Discussion in 'TV Show Forum' started by Miyazaki, Feb 25, 2004.
Just watched this 50's classic for the first time. Absolute joy.
Klatu Varada Nictu
How come you have not watched it before?
It seem like over the last few days are discovering some off the oldies are goodies.
If this is the first time you saw it you may not have heard the biblical connections with the film.
Also I always wonder if they got the idea for a certain X-Man from it as well.
Great film with a well told story which relies very little on action. The score by Bernard Herrmann was spot on for the film.
The 50s had a lot of sci-Fi film that are worth watching out for although this is one of the best if not the best.
It's a B&W sci-fi film, with dire effects, "aliens" that are human?! And that robot looked rubbish.
But I thought, i'd give it a try anyway. And I loved it!
It's not even a sci-fi film really, very good!
You have to remember when watching such films the period they were made and make adjustments for it.
The seamless door on the space craft was a really big special effect in those days.
An other to watch out for is The Invasion of the Body Snatchers which is a classic, the only thing is the remake may have spoiled it for you.
A gem of a movie. One of the great Science Fiction films ever. Doesn't rely on SFX to prop it up, but rather (shock horror) depends on a solid story and scripting as well as some excellent performances. The score by Bernard Herrmann ain't half bad either!
As Garrett stated, a strong Messianic allegory, with Klaatu as a definite Christ-like figure.
Quite common to many classic SF films, with probably the most recent example being ET. Consider the following;
After a bright light is seen in the sky, ET is found in a shed. He is visited by three children that bring him gifts. He heals the sick (the cut finger) and performs other "miracles". He dies and is resurrected and ascends back into the heavens while telling those he leaves behind "I'll be right here".
Most striking example of this is when he emerges from the back of the van towards the end of the movie, arms outstretched, wrapped in the white sheet with the glowing heart - very reminiscent of the pose in the Catholic portrait of Jesus as the Sacred Heart.
The use of such a deeply ingrained myth at the core of the story may explain the resonant chord many classic SF films have stuck for many (even the non-religious) over the years.
And if I can be really anorakish, it's Klaatu Barada Nikto. How sad is that!
hehe the_pauley...d'ya know I was gonna correct Garrett but didn't want to let ya all know how sad I was
He said the words.
Look. Maybe he didn't say every single little tiny syllable, no. But basically he said them, yeah.
I've always liked this movie too (have it on laserdisc).
Forbidden planet is another goodie
Yes an other good 50s film. That one was supposed to be based on Shakespeare The Tempest (didnt know they had spaceships and robots in Elizabethan times).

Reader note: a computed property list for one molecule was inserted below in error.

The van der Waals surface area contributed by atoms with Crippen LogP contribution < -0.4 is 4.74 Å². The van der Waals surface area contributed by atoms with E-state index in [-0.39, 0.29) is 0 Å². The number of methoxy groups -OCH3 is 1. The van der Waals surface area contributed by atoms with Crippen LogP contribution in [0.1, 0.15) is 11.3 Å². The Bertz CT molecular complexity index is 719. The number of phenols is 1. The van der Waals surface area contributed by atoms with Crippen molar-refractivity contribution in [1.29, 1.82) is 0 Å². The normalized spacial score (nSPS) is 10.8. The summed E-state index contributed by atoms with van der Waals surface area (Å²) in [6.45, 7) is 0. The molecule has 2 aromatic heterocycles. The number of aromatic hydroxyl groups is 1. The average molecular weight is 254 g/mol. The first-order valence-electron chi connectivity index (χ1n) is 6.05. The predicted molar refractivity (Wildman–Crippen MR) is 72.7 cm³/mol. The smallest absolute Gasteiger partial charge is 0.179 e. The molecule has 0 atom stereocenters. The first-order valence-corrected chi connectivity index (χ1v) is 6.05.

An other goodie is The Incredible Shrinking Man which I bought the book of for the second time at Christmas along with I am Legend which was made into a film with Vincent Price but can never remember seeing it on TV, they were both wrote by Richard Matheson. Oh it was later remade as The Omega Man.
Forbidden Planet is superb,
I just picked up two of my favourite 50's sci-fi - Them ! and Beast from 20,000 Fathoms.
Yeah "Them" is another good one.
Remember when I was a lot younger it being shown on the BBC2 Saturday Night horror double bill a few times
Saw this when I was a young kid, loved it then, must have been nearly 30 years ago
Them! Is a top 50s B&W film.
Its the one with the giant ants
Some of my faves from my youth, all of them.
Along with the film based on the book, the Midwich Cuckoos. Wasn't it 'Village of the Damned' or something. Or perhaps Children of the Damned? About these kids with nasty ESP powers that could force people to kill themselves. Absolute classic.
The original 'The Fly' was great too.
There was 3 films out in the 60s with the same idea in mind
In this order the first was based on the book The Midwich Cuckoos by John Wyndam (as was the film Day of the Triffids). This is the order of the films. The last one was not to bad either, but the 3rd was somewhat muddled from what I remember.
Village of the Damned (George Sander and Barbara Shelly).
These are the Dammed
Children of the Dammed (Alfred Burke (great actor))
Obviously a highly dangerous form of drinking choc that
Sterp pocang fen hat my dyslexia
"Children of the Damned" was a direct sequel to "Village of the Damned".
"These Are The Damned" a.k.a "The Damned" (not to be confused with the Visconti movie of the same name made several years later) was an early work by Joseph Losey and was not connected to the other two. This is a common error as this movie too is science fiction based and also involves a group of children.
For many years Losey bemoaned the fact that the studio cut the heart out of his movie because they did not understand it, but apparently a restored print has been doing the rounds at SF and film festivals in the US recently, so fingers crossed for a restored DVD then.
Also VOT Damned and COT Damned are due a R1 release this year.
I do not know if "Children of the Damned" was a direct sequel to "Village of the Damned". As the children had the same power but their agenda in the two films were different from each other.
I think more of a film strongly based on the first one than a sequel.
You are right about the Damned as this was all to do with mans doing and as far as I remember the children had no powers but it is so long since I saw it last I could be wrong.
"The Damned" concerned a government experiment to breed a group of (in effect) radioactive children in order to find a way to survive a nuclear holocaust.
Gave a very early screen role to a young Oliver Reed.
Yes thats as I remembered it,
Oliver was in a gang.
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